[Originally published on Brandeis News.]
On Oct. 4, the International Center for Ethics, Justice and Public Life at Brandeis University hosted a film screening of Never Again: Forging a Convention for Crimes Against Humanity. The 45 minute documentary paints a stark picture of an international criminal legal system unable to fully deliver justice to war-torn areas around the world.
The film opens by providing context on those war-torn areas, including situations in Chad, Iraq, Colombia, Syria, the Democratic Republic of the Congo and North Korea, with particular emphasis on the latter four.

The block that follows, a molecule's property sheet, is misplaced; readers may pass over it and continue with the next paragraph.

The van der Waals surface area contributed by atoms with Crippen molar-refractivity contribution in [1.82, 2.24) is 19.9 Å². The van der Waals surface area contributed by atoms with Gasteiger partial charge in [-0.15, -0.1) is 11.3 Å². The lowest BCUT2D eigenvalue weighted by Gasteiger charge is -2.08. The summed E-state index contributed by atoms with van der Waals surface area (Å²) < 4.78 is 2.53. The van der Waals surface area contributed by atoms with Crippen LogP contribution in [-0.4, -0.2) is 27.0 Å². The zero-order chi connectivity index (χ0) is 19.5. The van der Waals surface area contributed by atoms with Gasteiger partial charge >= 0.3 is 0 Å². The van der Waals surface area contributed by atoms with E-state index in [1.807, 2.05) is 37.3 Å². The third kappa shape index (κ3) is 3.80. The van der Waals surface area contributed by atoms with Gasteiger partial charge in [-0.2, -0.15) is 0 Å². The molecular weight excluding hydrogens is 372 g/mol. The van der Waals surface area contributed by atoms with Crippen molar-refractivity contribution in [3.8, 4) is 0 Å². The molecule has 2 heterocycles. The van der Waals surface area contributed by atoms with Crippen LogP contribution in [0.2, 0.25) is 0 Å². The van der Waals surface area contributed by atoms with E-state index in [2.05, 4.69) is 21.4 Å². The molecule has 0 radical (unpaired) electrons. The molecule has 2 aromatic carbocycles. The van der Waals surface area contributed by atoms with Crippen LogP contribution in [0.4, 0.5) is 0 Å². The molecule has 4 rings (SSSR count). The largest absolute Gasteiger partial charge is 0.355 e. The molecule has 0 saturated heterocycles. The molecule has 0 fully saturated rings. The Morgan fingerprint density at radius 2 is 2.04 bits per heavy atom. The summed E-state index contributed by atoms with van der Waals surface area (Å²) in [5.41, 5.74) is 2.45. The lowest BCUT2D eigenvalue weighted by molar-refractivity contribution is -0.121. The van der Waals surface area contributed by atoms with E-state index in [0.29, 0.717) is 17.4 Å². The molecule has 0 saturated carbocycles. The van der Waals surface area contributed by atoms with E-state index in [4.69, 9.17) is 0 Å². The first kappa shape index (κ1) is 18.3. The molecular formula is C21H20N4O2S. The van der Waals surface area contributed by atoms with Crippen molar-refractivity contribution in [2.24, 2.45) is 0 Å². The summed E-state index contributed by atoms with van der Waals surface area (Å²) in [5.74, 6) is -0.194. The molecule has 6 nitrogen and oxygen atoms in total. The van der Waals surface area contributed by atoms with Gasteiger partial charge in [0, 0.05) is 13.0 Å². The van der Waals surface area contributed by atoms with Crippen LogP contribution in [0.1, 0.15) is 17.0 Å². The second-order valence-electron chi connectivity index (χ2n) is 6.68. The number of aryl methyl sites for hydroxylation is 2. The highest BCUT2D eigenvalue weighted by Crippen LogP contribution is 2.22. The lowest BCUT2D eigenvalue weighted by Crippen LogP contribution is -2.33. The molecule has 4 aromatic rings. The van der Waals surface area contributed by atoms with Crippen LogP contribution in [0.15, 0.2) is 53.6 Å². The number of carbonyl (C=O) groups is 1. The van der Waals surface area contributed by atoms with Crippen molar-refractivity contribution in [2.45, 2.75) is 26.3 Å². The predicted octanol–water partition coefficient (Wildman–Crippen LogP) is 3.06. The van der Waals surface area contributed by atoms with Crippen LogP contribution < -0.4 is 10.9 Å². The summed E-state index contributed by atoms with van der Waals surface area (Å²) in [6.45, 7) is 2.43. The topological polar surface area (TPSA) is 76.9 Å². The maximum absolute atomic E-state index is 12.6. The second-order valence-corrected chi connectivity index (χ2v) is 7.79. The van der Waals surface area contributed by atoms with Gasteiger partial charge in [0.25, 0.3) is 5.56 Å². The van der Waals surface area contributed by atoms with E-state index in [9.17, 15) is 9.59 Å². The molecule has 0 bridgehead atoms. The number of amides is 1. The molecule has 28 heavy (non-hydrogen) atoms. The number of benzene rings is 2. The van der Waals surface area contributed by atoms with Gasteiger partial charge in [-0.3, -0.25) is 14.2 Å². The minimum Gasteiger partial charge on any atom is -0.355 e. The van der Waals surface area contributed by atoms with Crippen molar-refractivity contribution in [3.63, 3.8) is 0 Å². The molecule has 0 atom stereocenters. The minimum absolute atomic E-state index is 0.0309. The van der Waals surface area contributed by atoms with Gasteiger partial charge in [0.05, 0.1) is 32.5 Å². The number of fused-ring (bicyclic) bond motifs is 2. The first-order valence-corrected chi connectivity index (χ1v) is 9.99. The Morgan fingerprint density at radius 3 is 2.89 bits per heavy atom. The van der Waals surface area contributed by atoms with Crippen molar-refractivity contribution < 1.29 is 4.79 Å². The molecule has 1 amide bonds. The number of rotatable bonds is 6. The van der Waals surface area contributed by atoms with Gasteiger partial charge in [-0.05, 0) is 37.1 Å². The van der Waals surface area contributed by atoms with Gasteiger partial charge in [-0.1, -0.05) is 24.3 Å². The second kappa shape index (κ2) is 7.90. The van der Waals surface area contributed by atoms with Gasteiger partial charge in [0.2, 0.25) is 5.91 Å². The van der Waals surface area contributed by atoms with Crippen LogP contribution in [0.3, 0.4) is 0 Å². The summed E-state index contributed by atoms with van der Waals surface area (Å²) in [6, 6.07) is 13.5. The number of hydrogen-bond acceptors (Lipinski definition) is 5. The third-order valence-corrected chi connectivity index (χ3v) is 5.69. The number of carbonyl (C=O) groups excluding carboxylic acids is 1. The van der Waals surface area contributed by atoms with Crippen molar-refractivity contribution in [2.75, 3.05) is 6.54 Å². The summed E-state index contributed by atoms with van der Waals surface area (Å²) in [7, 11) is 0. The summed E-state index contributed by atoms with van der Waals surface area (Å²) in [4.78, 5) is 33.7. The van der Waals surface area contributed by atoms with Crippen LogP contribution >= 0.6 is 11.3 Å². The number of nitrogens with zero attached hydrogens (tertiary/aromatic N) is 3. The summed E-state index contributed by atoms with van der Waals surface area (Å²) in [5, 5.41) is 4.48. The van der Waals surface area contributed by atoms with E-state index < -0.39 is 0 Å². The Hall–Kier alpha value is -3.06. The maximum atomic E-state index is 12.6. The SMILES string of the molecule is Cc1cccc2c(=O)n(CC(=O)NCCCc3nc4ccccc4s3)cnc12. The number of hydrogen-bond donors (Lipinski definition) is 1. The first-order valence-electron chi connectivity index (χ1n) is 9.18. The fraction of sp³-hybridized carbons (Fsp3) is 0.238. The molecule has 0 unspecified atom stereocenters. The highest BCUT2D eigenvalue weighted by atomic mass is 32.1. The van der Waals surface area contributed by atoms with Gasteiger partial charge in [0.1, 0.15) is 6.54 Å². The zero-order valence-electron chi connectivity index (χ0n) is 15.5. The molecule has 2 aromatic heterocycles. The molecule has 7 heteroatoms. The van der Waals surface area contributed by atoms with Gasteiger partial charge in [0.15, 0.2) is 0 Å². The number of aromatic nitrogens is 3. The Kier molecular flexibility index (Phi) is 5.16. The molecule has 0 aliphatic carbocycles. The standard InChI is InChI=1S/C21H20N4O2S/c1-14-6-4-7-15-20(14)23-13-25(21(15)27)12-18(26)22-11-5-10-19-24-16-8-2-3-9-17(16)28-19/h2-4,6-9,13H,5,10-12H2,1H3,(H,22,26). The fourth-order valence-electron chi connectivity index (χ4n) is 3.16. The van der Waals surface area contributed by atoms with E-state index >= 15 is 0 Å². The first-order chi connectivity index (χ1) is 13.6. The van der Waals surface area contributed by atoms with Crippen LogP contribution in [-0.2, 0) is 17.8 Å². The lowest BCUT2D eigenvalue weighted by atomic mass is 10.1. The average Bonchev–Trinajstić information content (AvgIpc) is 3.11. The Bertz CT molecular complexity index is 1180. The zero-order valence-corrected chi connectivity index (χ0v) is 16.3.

It proceeds to give background information on the history of international justice and its foundations in the post-World War II military tribunals, most notably the Nuremberg trials of Nazi officials and soldiers. For the first time, the charter that provided foundation for the Nuremberg tribunals defined crimes against humanity in its attempt to put a halt to horrendous atrocities and to end impunity for those who commit them.
The event ended with a discussion that explored initial reactions to the film. The conversation moved into viewers’ thoughts on the U.S.’s role in crimes against humanity, alternative means of achieving justice and possible early warning systems to further reinforce efforts to truly make “never again” a reality.